By Jaikumar Vijayan
May 26, 2006
Tim O'Pry, his wife and his son are all veterans, and they're among
the 26.5 million vets whose personal data was stolen this month from
the home of a U.S. Department of Veterans Affairs employee. What O'Pry
has a hard time understanding as an IT professional is why the
incident happened when technology and process controls are widely
available to mitigate such risks.
"Why the hell was someone allowed to have all that data at home?"
asked O'Pry, who is chief technology officer at The Henssler Financial
Group in Kennesaw, Ga. "Surely, they must have had policies and
procedures to prevent that. If they didn't, why not? And if they did,
what sort of checks and balances did they have?"
O'Pry's sentiments were echoed by several other IT managers in the
wake of the VA's disclosure last week that "electronic data"
containing the unencrypted names, Social Security numbers and birth
dates of all U.S. veterans discharged since 1975 was stolen during a
burglary at the Maryland home of a data analyst who works for the
VA officials said the analyst had legitimate access to the data at
work but wasn't authorized to take it home. The agency didn't specify
what kind of IT equipment was stolen, but the FBI and the VA inspector
general's office jointly identified it as a laptop and an external
The theft is one of the biggest data breaches reported thus far. But
aside from its massive scope, the incident at the VA is no different
from countless other compromises, and it points to a continuing
failure by many organizations to implement well-understood controls on
data transmission, access and storage, IT managers and security
"What it comes down to is information life-cycle management," said
Robert Garigue, chief security executive and vice president of
information integrity at Bell Canada in Montreal. Far too often,
companies focus solely on protecting their technology infrastructures,
to the exclusion of ensuring that the information stored within them
is safe from being illegally accessed or compromised, Garigue said.
The lack of attention paid to protecting data is especially dangerous
because of the widely distributed nature of corporate information and
the myriad ways in which it can be accessed, he added.
"I don't know if anybody can honestly say they have thought of every
single way someone can pilfer data," O'Pry conceded. But it pays to
put controls around some of the more obvious ones, he said.
One of the simplest steps is encrypting sensitive data on all
removable and archival storage media to protect against compromises if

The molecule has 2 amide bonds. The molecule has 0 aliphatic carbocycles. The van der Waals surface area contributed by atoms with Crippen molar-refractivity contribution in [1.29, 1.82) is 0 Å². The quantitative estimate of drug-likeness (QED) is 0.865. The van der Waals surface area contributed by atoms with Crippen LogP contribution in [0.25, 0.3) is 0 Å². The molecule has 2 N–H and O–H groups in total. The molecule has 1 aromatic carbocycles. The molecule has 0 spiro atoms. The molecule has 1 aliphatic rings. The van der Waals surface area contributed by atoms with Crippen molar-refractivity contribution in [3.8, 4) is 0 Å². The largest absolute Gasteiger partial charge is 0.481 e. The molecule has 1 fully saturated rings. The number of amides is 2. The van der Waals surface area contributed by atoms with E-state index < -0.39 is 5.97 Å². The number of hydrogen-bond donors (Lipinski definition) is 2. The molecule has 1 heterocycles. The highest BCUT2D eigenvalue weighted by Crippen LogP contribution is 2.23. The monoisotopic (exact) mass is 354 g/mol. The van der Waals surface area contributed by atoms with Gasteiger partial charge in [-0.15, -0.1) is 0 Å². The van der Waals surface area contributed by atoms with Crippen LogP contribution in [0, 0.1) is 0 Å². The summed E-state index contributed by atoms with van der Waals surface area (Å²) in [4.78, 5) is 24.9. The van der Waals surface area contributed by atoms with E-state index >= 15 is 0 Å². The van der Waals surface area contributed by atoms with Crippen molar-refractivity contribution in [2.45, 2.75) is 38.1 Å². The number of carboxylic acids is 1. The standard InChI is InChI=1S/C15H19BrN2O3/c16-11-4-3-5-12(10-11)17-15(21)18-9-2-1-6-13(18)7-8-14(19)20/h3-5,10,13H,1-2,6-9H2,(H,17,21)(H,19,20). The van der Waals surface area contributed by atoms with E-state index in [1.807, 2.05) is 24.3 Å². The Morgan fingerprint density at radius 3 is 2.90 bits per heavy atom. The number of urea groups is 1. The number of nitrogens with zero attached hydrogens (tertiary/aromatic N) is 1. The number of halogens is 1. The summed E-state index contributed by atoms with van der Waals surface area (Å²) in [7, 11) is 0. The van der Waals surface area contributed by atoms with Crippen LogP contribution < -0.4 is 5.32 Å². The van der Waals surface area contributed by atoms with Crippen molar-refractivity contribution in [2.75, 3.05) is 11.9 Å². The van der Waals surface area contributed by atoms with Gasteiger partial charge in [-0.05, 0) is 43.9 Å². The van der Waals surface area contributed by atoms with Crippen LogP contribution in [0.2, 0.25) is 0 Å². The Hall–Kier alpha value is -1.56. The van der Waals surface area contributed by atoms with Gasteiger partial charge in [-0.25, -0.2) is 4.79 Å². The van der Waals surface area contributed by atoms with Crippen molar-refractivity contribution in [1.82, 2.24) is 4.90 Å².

devices are lost or stolen, said Eric Beasley, an IT security manager
at a bank in the Midwest that he asked not be named.
The VA "should have made it so easy and inexpensive for employees to
encrypt data on their PCs and have had such a high penalty for not
doing it that everyone would have [complied]," said Alan Paller,
director of research at the SANS Institute, an IT security research
and training firm in Bethesda, Md.
O'Pry said that restricting the ability of end users to attach
removable media, such as USB thumb drives, external hard disks, and
DVD and CD burners, to their systems is another relatively
straightforward way to lessen the risk of information leaks. "Every
company faces removable media issues," he noted.
In addition to adopting such restrictions, Henssler Financial has
installed network filters to ensure that sensitive information isnt
leaking out in e-mail messages or chat sessions and other peer-to-peer
applications, O'Pry said.
The financial services firm is also using a database auditing tool
from Acton, Mass.-based Lumigent Inc. to monitor database activity and
alert administrators to suspicious activity such as someone trying to
download unusually large amounts of data.
Locking down a network against external attacks alone does little to
protect enterprise data against accidental and malicious compromises
from insiders, said Lloyd Hession, chief information security officer
at New York-based BT Radianz, which provides telecommunications
services to the financial industry.
In environments where end users can get access to huge databases
containing confidential information, there have to be many checks and
balances in place, Hession said. Equally crucial is the need for
security education and training, he added.
Lapses such as the one at the VA often happen because end users simply
don't know how to handle sensitive information, according to Hession.
"The No. 1 tool really is awareness," he said.
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